Naturally, the ACLU is standing up to this, and is representing the activists in the case. ACLU lawyer Scott Michelman said, “The primary purpose of the Fourth Amendment was to prevent this type of exploratory rummaging through a person’s private information. Moreover, when law enforcement officers can comb through records concerning political organizing in opposition to the very administration for which those officers work, the result is the chilling of First Amendment-protected political activity.”

What the ACLU is hoping for right now is a result similar to what happened with web-hosting provider Dreamhost last month. The DOJ had gone to Dreamhost first in its attempts to retrieve users’ personal information, as the website ran off its servers. Fortune explains:

“Following considerable pushback, the DoJ dropped its attempt to extract information about more than a million people who visited the site, but it did succeed in getting a judge to order Dreamhost to hand over other site data. However, the court also ordered strict oversight for how the Justice Department could comb through the data it received, and forbade it from sharing the information with other government agencies.”

Right now, the DOJ is overstepping its bounds into the lives of private citizens, attempting to commit unlawful search and seizure in order to curtail citizens’ right to freedom of speech, which includes freedom of assembly. Yes, even on the Internet.

(image: Shutterstock)

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This School Librarian Turned Down a Book Donation From Melania Trump With a Scathingly Polite Open Letter – Do not f– with librarians.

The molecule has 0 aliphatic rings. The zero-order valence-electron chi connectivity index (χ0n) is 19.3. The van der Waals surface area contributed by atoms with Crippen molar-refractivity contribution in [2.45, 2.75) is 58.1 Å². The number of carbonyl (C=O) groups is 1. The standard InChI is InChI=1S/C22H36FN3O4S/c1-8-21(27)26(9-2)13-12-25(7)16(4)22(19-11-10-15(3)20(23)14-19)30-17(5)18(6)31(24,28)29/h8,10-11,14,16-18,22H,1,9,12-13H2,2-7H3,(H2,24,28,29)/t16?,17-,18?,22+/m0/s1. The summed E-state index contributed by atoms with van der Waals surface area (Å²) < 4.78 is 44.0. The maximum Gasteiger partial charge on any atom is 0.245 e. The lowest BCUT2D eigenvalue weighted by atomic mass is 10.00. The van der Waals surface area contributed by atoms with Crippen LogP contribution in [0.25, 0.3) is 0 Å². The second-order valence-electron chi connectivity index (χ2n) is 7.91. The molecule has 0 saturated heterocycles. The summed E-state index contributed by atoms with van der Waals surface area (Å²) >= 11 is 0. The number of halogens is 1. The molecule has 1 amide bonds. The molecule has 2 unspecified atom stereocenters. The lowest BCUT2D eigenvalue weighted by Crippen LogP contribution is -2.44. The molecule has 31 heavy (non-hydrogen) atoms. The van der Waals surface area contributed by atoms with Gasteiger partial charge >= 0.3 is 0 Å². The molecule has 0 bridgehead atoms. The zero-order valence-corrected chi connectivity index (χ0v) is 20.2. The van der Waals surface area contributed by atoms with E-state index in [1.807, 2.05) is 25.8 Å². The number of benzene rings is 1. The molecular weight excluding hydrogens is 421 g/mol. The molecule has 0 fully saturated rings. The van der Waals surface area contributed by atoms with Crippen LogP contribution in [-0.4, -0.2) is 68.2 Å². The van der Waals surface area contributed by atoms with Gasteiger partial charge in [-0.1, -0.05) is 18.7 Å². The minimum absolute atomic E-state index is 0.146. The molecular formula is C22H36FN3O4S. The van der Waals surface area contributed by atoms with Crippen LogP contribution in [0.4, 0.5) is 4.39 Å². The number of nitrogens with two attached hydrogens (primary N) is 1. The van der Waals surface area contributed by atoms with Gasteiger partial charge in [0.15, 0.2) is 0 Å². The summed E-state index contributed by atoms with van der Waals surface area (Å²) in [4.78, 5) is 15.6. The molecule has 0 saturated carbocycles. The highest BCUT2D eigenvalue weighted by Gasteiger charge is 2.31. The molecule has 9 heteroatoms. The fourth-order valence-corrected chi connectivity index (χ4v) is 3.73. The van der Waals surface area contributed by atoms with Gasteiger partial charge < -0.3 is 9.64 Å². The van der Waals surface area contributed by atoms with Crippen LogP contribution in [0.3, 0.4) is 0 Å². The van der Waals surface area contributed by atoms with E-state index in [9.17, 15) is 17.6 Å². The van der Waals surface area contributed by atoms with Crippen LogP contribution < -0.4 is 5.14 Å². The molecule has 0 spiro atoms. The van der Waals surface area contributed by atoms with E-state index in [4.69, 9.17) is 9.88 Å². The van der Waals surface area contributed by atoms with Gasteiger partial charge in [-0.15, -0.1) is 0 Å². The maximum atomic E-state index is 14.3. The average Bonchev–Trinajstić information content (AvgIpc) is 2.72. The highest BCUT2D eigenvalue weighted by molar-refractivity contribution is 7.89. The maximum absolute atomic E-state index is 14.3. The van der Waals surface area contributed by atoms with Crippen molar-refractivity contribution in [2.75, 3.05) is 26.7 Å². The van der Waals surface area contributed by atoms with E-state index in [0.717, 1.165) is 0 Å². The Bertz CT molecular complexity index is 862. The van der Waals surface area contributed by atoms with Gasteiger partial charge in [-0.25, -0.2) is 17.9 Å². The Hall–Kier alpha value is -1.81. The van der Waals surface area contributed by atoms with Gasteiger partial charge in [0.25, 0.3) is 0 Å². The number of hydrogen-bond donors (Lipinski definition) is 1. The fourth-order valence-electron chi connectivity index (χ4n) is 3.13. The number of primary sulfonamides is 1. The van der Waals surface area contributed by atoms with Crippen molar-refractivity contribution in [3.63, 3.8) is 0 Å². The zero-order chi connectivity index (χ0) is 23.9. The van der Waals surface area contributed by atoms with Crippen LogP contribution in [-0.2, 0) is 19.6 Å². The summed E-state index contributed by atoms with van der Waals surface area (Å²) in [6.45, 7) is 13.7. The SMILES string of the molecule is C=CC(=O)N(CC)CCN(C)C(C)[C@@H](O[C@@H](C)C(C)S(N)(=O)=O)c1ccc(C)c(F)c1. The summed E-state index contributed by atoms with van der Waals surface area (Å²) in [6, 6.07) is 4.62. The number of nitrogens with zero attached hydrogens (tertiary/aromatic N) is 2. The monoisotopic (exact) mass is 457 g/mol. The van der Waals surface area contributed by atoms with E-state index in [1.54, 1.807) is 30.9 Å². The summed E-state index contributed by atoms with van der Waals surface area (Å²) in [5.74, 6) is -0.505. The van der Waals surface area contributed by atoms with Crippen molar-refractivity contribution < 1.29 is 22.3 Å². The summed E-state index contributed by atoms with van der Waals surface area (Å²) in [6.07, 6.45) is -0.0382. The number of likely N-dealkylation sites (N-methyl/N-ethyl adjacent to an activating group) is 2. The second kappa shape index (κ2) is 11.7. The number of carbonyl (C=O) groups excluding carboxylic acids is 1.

For National Read a Book Day, Melania Trump sent Dr. Seuss books to one school in each state. The school librarian from Cambridge, Massachusetts, though, has declined the offer, explaining her reasoning in an open letter that proves “scathingly polite” is a thing.

The librarian, Liz Phipps Soeiro, thanked Trump for the gift (“Sent second-day air, no less! That must have been expensive”), and is grateful for the recognition. According to the White House website, Trump chose schools “with programs that have achieved high standards of excellence, recognized by State and National awards and Blue Ribbon Awards.” Soreiro says her school is worthy of that praise, in large part because it is “a district that has plenty of resources, which contributes directly to ‘excellence.’”

When a school is fortunate enough to have the sorts of resources that have been proven to lead to better performance (high per-pupil spending, well-paid teachers, an expansive school library, etc.), those are the schools that so often receive more resources and attention as a reward. “And in the end,” Soeiro writes, “it appears that data — and not children — are what matters.”

These issues aren’t new for schools, but under the current administration, with all the damage being done by Trump’s husband and his appointees, the education system feels to be especially under attack.

Meanwhile, school libraries around the country are being shuttered. Cities like Philadelphia, Chicago, and Detroit are suffering through expansion, privatization, and school “choice” with no interest in outcomes of children, their families, their teachers, and their schools. Are those kids any less deserving of books simply because of circumstances beyond their control? Why not go out of your way to gift books to underfunded and underprivileged communities that continue to be marginalized and maligned by policies put in place by Secretary of Education Betsy DeVos? Why not reflect on those ‘high standards of excellence’ beyond only what the numbers suggest? Secretary DeVos would do well to scaffold and lift schools instead of punishing them with closures and slashed budgets.

Soeiro’s school simply “doesn’t have a NEED for these books.” Besides which, she questions the choice of the books themselves. And this is where it gets really good.

You may not be aware of this, but Dr. Seuss is a bit of a cliché, a tired and worn ambassador for children’s literature. As First Lady of the United States, you have an incredible platform with world-class resources at your fingertips. Just down the street you have access to a phenomenal children’s librarian: Dr. Carla Hayden, the current Librarian of Congress. I have no doubt Dr. Hayden would have given you some stellar recommendations.